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  • New Constitution-making process - Index of articles

  • How the Constitution strings were finally tied together
    Crisis in Zimbabwe Coalition
    January 18, 2013

    Crisis in Zimbabwe Coalition met COPAC co-chairperson, Hon. Douglas Mwonzora, who revealed the full details of the agreement reached to finalize the COPAC draft Constitution at the Crisis Zimbabwe Offices on Friday, January 18, 2013.

    The meeting was attended by the Crisis Coalition Director McDonald Lewanika and Programs Manager Nixon Nyikadzino. Hon Mwonzora apprised the Coalition's Office on the agreement reached on the seven key deadlock issues. The agreements are contained in a signed Drafting Instruction which has been given to the drafter who, the Co-Chair said, are now in the process of finalizing the draft constitution to be out in a week, and latest by end of January 2013, ready for presentation to Parliament in February, with possibilities of a Referendum on the draft Constitution in April.

    After the meeting, the interim assessment of the Coalition is that there seems to have been no earth shuttering changes to the July 18 draft, and the most accommodations made, were unfortunately accommodations meant to allay political party fears rather address the people's wishes. The process, only has meaningful credence in as far as it allowed the out puts of some fairly democratic discussions at the 2nd All Stakeholders Conference to be discussed and incorporated into the final draft, albeit with politicians and political party leaders as the final arbiters on the matters.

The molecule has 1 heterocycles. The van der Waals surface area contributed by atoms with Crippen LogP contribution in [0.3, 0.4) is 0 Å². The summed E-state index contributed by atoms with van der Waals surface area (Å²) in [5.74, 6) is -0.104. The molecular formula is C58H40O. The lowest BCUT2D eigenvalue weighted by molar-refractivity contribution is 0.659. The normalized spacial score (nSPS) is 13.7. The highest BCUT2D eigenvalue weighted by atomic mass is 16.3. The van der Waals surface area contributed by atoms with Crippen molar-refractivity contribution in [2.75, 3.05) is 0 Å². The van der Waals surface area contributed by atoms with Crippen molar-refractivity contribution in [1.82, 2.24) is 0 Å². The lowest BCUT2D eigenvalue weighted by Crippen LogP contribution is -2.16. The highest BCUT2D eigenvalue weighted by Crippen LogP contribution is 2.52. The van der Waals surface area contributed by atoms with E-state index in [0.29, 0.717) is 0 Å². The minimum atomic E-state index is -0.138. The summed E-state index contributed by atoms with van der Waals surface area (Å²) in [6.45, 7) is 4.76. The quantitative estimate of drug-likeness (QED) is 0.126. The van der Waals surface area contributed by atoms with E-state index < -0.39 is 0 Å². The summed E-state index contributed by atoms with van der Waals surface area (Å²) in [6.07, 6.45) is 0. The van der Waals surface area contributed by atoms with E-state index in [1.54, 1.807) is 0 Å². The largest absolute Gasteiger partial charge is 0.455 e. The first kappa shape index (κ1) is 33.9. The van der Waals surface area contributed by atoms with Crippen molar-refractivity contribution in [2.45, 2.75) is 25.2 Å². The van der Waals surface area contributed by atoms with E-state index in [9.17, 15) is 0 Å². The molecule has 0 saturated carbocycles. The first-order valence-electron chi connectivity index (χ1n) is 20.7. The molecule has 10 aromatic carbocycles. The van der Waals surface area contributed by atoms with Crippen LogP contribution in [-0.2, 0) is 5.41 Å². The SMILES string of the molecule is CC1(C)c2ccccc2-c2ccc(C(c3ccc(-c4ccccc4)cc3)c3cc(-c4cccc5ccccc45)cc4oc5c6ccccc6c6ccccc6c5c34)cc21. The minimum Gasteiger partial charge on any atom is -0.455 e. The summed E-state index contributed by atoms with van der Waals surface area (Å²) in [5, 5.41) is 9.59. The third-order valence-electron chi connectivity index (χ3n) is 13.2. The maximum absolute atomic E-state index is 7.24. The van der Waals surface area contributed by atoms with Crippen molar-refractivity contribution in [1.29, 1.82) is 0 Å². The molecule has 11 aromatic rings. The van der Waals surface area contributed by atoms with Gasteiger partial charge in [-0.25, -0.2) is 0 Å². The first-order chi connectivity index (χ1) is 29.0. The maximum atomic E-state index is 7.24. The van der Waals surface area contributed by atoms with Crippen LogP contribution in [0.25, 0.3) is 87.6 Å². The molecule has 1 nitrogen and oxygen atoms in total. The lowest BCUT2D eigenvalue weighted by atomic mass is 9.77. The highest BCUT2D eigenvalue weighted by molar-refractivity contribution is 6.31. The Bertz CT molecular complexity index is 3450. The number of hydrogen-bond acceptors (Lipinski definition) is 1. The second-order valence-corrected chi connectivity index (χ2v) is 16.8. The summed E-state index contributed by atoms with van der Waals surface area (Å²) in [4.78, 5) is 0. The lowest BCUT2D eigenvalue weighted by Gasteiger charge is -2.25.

The COPAC co-chair shared the following as the final agreement on the deadlock issues (paraphrased), with the Coalition's interim comments where it was felt necessary. Extensive comments will be sought from the Coalition's members and experts and released in due course.

    1. Devolution

    All Clauses on devolution will be as in the COPAC draft constitution released on July 18, 2012 with the changes being the following: A preamble to explain what devolution does not incorporate or imply. The office of Governor has been done away with to be replaced by a Chairperson of Provincial Council, who will be elected by the full council from the list provided by party with the majority in the council.


    The provisions on devolution while short of what have been ideal, are welcome as a good platform to build on for the future. They are better than other abstract concepts, which had been placed on the table like Delegations and Decentralization. The absence of direct democracy on most of how this devolved state is going to be put up, and the absence of a Provincial Government still means that there are gaps, that were created as a result of the compromises, but gaps, which may be lived with.

    2. National Prosecuting Authority

    There will be an Attorney General and a National Prosecuting Authority as in the COPAC draft. The change is that the transitional provision will work for six years instead of the previously seven years.